1. Your work doesn’t have to be “saleable”
When I was at uni, the idea of making money from my art seemed impossible. I didn’t make paintings or sculptures – most of my work was digital – and I thought how can I sell any of this?? I’ve sold one piece of art in my entire career – a print in a tiny gallery show in 2013. I think I made about £60.
It turns out I was really naïve as to how the art world works – and the different ways of being an artist. Nowadays I make a living mostly from commissions. I make work for shows but there’s no exchange of ownership. The money I make is for the time I spent planning and creating the piece.
2. Make yourself known
This point is about ensuring the right people know what you’re doing. If you don’t shout about your work publicly, commissioners will have no way of knowing that you’re the artist they’re looking for. Engage in opportunities to make people aware of your practice and make connections with people that you want to see your work.
It is important to have some online presence when people search for you, whether that’s on social media or a personal website. However, don’t waste your time on promotion that isn’t productive for you – you might get a lot of likes on an Instagram post, but how many are from people who have the power to offer you work?
Situate yourself in the places you want to be found. Do not put your work where you think it ‘should’ be, put it where you want to be seen. Think about the people you want to work with and where they will find you. You don’t need a page on every platform – do you research and choose what’s best for your personal goals.
3. Offer a coherent narrative
In the same vein as choosing where you situate your practice, you have control over the narrative that surrounds it. Don’t be vague when writing about your work. Dig down into what makes your practice unique and identify key themes and recurring elements that allow you to offer a joined-up story to commissioners. Provide a strong and clear narrative that they can understand.
4. Build, strengthen and maintain your network
Word of mouth is absolutely the best way to get work – open calls are important too, but as soon as you’re being approached directly, you’re at the top of a shortlist of one.
Attend events (including online ones right now). Look for events run by arts organisations, or from other fields that overlap with your practice. Follow up with people that you’ve met or heard from. Just an email to say ‘that thing you spoke about was really interesting, can we talk some more about it?’ is a good starting point.
In general, reach out to people you admire or find interesting. Set up a video call if you can. Don’t go into a conversation expecting a commission at the end of it, but do make yourself known to people who might mention your name next time a relevant job comes up.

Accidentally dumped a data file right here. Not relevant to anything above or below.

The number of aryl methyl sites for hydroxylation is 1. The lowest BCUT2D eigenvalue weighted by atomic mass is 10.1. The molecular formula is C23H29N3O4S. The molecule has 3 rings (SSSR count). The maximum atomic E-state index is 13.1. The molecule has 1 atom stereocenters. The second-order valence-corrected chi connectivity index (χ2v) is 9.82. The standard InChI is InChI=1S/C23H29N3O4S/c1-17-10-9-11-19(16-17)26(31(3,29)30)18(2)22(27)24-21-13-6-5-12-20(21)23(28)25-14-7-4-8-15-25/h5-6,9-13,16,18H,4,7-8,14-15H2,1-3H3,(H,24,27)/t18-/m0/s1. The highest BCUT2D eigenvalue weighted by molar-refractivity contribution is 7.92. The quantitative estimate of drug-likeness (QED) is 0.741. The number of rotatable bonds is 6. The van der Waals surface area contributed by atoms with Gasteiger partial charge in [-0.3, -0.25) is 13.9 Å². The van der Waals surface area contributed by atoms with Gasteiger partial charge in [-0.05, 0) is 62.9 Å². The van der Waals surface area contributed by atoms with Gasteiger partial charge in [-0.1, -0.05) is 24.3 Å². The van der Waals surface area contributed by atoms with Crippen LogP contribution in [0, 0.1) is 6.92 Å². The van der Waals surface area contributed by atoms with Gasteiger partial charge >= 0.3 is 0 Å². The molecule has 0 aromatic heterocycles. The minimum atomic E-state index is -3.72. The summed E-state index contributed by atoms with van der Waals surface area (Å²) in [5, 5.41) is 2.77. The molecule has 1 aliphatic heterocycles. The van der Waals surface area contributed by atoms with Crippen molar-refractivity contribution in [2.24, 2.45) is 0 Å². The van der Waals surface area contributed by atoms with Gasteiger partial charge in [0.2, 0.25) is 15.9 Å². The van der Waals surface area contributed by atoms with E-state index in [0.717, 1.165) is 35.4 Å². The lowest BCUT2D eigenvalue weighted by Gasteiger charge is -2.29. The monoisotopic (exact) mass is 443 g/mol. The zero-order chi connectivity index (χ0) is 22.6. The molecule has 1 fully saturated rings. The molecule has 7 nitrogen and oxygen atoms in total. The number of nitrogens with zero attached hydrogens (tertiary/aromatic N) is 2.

5. Take advantage of other revenue streams
You can have a ‘day job’ that you don’t hate. Most of the time, you won’t survive on commissions and grants alone, but there are other revenue streams that will still sit comfortably alongside your practice. These might be lecturing, running workshops, speaking on panels or working with local authorities. This work will make itself known more to you as you build your network. The type of work you are interested in will help you determine where you situate yourself and where you make connections – think about who you want to find out about you and where that will happen.
6. Know your worth
Work out how much you and your time are worth and don’t undersell yourself. If you want a career as an artist, treat it like you would any other form of self-employment, not a hobby. Refer to guidance like the a-n guidance around paying artists.
Only do as much work as you are being paid for – e.g. a ‘micro commission’ is just that. Don’t over promise or over provide. You will do some unpaid work – we all do, but be seriously considered and selective. Not everything is worth the ‘exposure’ – in fact most things really aren’t.
Do not take work just to make your CV look longer. Shows, commissions, etc should provide you with experience that helps your practice develop, not just be another entry on a list. Take on work that you are passionate about and that excites you, do it well, document it well (vitally important) and it will be a good stepping-stone in your career.
7. Know what’s out there
This final tip is specifically for you, Reading students: look outside of London(!)
Perhaps I was particularly naive but, when I was at Reading, I believed you had to go to London to succeed as an artist (which sounds ridiculous to me now). I was also aware that the London art scene is oversaturated and difficult to break into, so it seemed an impossible task.
I now live in the West Midlands and there are new opportunities launching all the time. We have Coventry City of Culture coming up and the Birmingham Commonwealth Games – both of which have created numerous jobs for artists.
There are art scenes all over the country and they’re all really different. It might take a bit more digging to find it in a city outside of the capital, but usually it’s there. And if it’s only really small, that gives you the opportunity to grow it – there’s always funding out there for bringing art to the places that don’t have enough of it. Talk to local arts organisations, venues, etc, and find out what’s out there and where you might fit within it (or be able to shake it up!)
Blog written and provided by Edie Jo Murray, a UK-based artist and graduate of the University of Reading.